Roots tribute to Kunta Kinte: http://www.youtube.com/watch?v=Zfp-KOlx6Ao

Sources:

1. Wikipedia, Native American History and Culture.

2. Maggie Papa, Amy Gerber, Abeer Mohamed. "African American Culture through Oral Tradition". George Washington University. Archived from the original on 2008-05-27. Retrieved May 17, 2007, as cited in Wikipedia.

3. Evidence of this is shown in the attached videos and links, as well as the text of this article.

4. "Black Power". Black Arts Movement. University of Michigan. Archived from the original on 2008-02-27. Retrieved 2007-06-02.

5. "Nikki Giovanni". Black Arts Movement. University of Michigan. Archived from the original on 2008-03-03. Retrieved 2007-06-02.

6. Maggie Papa, Amy Gerber, Abeer Mohamed. "African American Culture through Oral Tradition," George Washington University. Archived from the original on 2008-05-27.

7.Michael L. Hecht, Ronald L. Jackson, Sidney A. Ribeau (2003). African American Communication: Exploring Identity and Culture? Routledge. pp. 3-245).

This experience - and its performer - is beautiful in every way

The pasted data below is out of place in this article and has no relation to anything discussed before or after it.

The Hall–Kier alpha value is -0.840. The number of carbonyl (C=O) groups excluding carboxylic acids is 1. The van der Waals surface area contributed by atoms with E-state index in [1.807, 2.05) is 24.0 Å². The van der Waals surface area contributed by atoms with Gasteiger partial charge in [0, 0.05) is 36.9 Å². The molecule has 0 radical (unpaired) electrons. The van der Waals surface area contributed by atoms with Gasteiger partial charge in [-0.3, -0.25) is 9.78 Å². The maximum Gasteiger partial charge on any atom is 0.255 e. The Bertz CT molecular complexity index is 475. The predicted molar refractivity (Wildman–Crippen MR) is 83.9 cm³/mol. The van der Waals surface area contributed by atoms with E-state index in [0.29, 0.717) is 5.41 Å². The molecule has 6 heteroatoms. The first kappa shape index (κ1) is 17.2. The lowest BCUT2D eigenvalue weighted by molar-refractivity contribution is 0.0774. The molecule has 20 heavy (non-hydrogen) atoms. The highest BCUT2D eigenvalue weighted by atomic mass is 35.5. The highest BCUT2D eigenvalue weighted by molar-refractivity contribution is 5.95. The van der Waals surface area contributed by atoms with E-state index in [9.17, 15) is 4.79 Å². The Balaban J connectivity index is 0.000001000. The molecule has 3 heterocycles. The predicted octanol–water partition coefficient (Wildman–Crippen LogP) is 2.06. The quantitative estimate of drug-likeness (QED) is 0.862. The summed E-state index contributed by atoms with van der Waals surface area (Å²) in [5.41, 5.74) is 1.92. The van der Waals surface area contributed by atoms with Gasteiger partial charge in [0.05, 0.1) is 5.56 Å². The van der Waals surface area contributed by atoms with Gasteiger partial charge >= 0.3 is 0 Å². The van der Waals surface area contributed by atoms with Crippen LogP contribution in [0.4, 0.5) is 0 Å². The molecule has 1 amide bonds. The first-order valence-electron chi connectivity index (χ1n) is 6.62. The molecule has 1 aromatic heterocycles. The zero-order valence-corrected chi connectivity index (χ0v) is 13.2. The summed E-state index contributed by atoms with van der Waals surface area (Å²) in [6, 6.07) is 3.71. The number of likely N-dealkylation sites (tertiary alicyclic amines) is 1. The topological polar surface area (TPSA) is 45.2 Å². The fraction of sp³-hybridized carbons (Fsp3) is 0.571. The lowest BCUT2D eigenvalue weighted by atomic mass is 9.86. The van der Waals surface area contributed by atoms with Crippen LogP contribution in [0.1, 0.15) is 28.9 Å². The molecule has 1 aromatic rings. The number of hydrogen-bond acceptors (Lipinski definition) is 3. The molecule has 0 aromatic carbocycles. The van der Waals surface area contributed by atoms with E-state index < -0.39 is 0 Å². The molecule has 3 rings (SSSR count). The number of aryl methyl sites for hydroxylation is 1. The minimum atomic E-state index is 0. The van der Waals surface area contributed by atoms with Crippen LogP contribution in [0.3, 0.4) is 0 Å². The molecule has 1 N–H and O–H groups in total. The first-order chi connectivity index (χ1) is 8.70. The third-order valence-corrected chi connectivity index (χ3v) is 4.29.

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Comments 2 comments

Rodric29 profile image

Rodric29 3 years ago from Phoenix, Arizona

Samborambo this hub is really informative to me. I did not know that Blacks invented or participated in the inventions that you posted. Heck, I did not even know that those things existed! It is important for me to know about these things because growing up I was conditioned to believe that all the inventors were White as were all of my peers. I learned Black history in college. It is good to have Black role models so that all children can know that they can succeed. Color becomes a happenstance rather than a point. I think inventors a a color picture should be place in every history book just for clarification. It would have helped me. Voted up shared and linked


SamboRambo profile image

SamboRambo 3 years ago from Salt Lake City, Utah Author

Thanks for you comments, Rodric. At the end of the video of Betelehemu, there's a link to another Tabernacle choir number where Alex Boye is a soloist (I hope it stays there). He was once a member of the Backstreet Boys band (or affiliated with it), and was continually exposed to the temptation of participating in the base things of the world, and with drugs. He felt that this was holding him back spiritually, so he left them. He sacrificed the potential to bring in millions of dollars by seeking a more uplifting direction in LDS circles. I got this from his own mouth, in a fireside that featured him. He is truly a hero role model to inspire us all.